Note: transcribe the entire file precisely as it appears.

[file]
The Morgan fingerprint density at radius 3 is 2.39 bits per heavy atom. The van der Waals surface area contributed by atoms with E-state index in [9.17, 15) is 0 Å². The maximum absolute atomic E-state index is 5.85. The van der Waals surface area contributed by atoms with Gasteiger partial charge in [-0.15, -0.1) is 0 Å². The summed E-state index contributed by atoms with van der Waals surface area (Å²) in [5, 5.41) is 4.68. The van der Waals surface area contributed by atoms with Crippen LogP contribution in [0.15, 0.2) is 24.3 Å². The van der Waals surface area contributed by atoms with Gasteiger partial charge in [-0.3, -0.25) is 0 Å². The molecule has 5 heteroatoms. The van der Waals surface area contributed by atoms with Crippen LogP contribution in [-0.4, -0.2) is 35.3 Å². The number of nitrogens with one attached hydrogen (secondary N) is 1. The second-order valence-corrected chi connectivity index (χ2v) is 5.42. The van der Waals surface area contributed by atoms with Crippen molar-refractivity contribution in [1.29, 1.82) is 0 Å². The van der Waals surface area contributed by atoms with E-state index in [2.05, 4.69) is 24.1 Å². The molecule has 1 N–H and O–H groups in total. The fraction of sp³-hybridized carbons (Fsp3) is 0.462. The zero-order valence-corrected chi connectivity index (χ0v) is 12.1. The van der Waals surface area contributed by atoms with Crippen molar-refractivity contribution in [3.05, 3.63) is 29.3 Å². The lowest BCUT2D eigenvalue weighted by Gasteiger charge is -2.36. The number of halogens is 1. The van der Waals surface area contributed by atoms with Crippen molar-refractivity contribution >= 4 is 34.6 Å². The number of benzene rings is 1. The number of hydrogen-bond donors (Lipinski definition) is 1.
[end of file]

The Morgan fingerprint density at radius 3 is 2.39 bits per heavy atom. The van der Waals surface area contributed by atoms with E-state index in [9.17, 15) is 0 Å². The maximum absolute atomic E-state index is 5.85. The van der Waals surface area contributed by atoms with Gasteiger partial charge in [-0.15, -0.1) is 0 Å². The summed E-state index contributed by atoms with van der Waals surface area (Å²) in [5, 5.41) is 4.68. The van der Waals surface area contributed by atoms with Crippen LogP contribution in [0.15, 0.2) is 24.3 Å². The van der Waals surface area contributed by atoms with Gasteiger partial charge in [-0.3, -0.25) is 0 Å². The molecule has 5 heteroatoms. The van der Waals surface area contributed by atoms with Crippen LogP contribution in [-0.4, -0.2) is 35.3 Å². The number of nitrogens with one attached hydrogen (secondary N) is 1. The second-order valence-corrected chi connectivity index (χ2v) is 5.42. The van der Waals surface area contributed by atoms with Crippen molar-refractivity contribution in [1.29, 1.82) is 0 Å². The van der Waals surface area contributed by atoms with E-state index in [2.05, 4.69) is 24.1 Å². The molecule has 1 N–H and O–H groups in total. The fraction of sp³-hybridized carbons (Fsp3) is 0.462. The zero-order valence-corrected chi connectivity index (χ0v) is 12.1. The van der Waals surface area contributed by atoms with Crippen molar-refractivity contribution in [3.05, 3.63) is 29.3 Å². The lowest BCUT2D eigenvalue weighted by Gasteiger charge is -2.36. The number of halogens is 1. The van der Waals surface area contributed by atoms with Crippen molar-refractivity contribution >= 4 is 34.6 Å². The number of benzene rings is 1. The number of hydrogen-bond donors (Lipinski definition) is 1.